It is the fusion of a uniquely archaic sense of aesthetic with Frink’s advanced, contemporary handling of form that give works, such as the present lot, the overpowering aura for which the artist is justifiably renowned. Three major documentaries were made about the artist: the first in 1960 for the BBC’s Monitor arts programme; the second, for Omnibus in 1983, written by the curator of Frink’s Royal Academy show and the last, a tribute by the critic Bryan Robertson for the South Bank Show in 1993, which included footage taken during her final months. All show Frink briefly relaxing, at play, and catch her infectious smile. But mostly they show her at work, in her studio. There her expression is very different: she is serious, creative and terrifying. Her talent and skill pour out of her with every swift cut, chisel and stroke of her chosen medium. Frink homed-in on this medium, as she did her key subject matter, very early on in her career. She modelled with wet plaster of Paris, liquid or soaking through strips of cloth, bulked with card and small pieces of wood, flung onto an armature made of metal rods, and chicken wire. She worked swiftly, because the plaster set quickly. She chiseled and shaped the mass, chipping away forms until the sculpture as a whole was ready to be cast in bronze. The process was fascinating, terrifying and incredible. The end result, completely and utterly unique.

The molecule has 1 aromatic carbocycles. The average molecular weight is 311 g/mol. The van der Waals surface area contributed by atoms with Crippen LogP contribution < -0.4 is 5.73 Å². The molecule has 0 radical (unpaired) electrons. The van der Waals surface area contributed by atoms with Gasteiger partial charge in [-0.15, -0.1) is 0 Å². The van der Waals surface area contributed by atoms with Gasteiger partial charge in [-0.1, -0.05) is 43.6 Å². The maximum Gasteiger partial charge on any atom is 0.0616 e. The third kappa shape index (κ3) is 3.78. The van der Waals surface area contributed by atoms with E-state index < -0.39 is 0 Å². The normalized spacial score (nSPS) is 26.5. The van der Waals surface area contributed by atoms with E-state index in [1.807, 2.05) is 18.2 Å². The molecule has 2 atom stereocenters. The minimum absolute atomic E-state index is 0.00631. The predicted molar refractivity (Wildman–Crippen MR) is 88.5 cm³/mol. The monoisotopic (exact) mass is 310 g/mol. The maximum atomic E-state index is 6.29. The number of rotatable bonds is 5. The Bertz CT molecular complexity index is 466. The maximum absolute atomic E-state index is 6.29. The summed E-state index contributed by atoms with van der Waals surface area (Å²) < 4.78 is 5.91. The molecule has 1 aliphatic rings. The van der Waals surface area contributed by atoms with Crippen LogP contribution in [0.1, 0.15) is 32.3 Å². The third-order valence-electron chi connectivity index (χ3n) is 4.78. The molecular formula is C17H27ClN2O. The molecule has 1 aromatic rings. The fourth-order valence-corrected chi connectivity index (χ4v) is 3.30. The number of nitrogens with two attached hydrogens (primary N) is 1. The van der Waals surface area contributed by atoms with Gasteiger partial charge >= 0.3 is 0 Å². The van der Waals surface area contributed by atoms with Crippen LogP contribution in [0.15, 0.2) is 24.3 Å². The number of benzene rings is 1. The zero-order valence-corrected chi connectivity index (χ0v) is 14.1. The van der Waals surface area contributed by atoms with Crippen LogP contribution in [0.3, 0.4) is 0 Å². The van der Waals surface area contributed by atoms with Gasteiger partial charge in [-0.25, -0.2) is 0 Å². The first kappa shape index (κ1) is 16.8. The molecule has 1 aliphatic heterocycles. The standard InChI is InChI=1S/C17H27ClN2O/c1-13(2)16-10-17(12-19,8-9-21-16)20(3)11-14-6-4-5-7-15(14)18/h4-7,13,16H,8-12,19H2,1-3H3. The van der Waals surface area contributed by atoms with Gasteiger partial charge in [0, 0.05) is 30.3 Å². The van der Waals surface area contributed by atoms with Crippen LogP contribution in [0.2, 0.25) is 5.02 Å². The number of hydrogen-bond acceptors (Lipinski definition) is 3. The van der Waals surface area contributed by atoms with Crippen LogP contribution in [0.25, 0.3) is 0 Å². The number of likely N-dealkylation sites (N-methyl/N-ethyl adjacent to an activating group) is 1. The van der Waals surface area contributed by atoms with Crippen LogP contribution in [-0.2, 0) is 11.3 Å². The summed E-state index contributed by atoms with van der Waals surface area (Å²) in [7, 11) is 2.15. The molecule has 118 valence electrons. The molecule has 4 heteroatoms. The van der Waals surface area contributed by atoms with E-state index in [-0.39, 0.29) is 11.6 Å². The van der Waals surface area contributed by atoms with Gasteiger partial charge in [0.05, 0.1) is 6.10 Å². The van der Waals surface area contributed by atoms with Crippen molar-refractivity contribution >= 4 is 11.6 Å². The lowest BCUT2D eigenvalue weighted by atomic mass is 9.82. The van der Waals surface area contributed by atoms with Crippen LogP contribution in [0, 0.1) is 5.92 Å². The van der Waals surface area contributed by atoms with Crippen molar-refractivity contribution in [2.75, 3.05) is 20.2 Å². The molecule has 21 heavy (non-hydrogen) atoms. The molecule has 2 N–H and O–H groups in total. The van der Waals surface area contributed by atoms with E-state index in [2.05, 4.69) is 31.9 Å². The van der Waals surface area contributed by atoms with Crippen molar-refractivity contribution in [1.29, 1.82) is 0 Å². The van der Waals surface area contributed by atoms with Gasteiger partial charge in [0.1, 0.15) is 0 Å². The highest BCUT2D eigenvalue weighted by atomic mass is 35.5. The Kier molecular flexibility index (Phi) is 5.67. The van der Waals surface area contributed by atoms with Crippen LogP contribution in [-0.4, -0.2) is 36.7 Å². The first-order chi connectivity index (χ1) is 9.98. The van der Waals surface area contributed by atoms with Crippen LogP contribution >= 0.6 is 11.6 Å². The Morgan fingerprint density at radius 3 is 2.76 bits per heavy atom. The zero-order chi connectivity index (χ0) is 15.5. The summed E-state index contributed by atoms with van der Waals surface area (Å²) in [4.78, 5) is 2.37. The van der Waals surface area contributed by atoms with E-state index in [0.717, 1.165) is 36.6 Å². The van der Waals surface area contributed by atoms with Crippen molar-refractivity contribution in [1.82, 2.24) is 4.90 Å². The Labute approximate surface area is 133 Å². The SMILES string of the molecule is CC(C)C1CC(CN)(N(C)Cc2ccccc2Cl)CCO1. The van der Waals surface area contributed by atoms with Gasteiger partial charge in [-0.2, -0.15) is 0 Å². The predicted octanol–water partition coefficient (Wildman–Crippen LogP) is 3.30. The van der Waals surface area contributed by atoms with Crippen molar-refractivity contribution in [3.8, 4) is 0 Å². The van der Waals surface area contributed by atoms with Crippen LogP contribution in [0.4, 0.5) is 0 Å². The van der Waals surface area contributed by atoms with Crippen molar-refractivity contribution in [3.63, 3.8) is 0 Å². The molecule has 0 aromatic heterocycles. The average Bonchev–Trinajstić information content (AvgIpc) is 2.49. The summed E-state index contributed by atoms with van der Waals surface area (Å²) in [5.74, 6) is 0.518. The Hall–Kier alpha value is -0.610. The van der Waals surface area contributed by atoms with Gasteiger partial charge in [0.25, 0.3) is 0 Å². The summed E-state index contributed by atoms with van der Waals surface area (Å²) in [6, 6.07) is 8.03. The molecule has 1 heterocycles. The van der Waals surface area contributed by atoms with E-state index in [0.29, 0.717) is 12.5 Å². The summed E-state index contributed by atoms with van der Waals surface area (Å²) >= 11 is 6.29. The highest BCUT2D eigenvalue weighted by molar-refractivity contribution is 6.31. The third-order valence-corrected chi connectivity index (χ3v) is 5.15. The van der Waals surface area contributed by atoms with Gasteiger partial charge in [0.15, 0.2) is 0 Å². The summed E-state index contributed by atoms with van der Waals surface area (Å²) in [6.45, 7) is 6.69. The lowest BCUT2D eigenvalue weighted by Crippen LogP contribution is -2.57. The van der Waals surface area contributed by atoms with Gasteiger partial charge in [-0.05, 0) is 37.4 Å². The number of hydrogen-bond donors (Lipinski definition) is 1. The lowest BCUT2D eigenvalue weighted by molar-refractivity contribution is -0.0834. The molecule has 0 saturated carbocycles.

Frink sculpted men almost without exception. For her, men represented strength, power, war but also incredible vulnerability. She commented that ‘I’ve nothing against women. I just don’t like their bodies… l enjoy looking at the male body and this has given me… the impetus and energy for a purely sensuous approach to sculptured form’. (E. Frink quoted in A. Ratuszniak (ed.), Elisabeth Frink, Catalogue Raisonné of Sculpture 1947-93).

Desert Quartet IV’s surface has small textured pits, facets carefully cut into the plaster that make the huge form appear to shimmer. The combined impact of this mesmerising texture, the complete symmetry and the monumental size is a sense of the heroic, of the non-human, and consequently, the transcendental. Just as the Greek and Romans did with their representations of gods and goddesses, Frink deliberately endows her Desert Quartet with a harmony and regularity which put it outside the sphere of the human.
The eyes of Desert Quartet IV stare directly out at the viewer, as if ‘our heads were somehow transparent’ (E. Frink quoted in A. Ratuszniak (ed.), Frink, Catalogue Raisonee of Sculpture 1947-93. p. 9). The eyes seem at once soulless, yet aware - as if they have an 'awareness' of their own transience', adding tot he sensation that these heads are tose of an otherworldy, perhaps even God-like being.
;

More from Modern British Art Evening Sale

View All
View All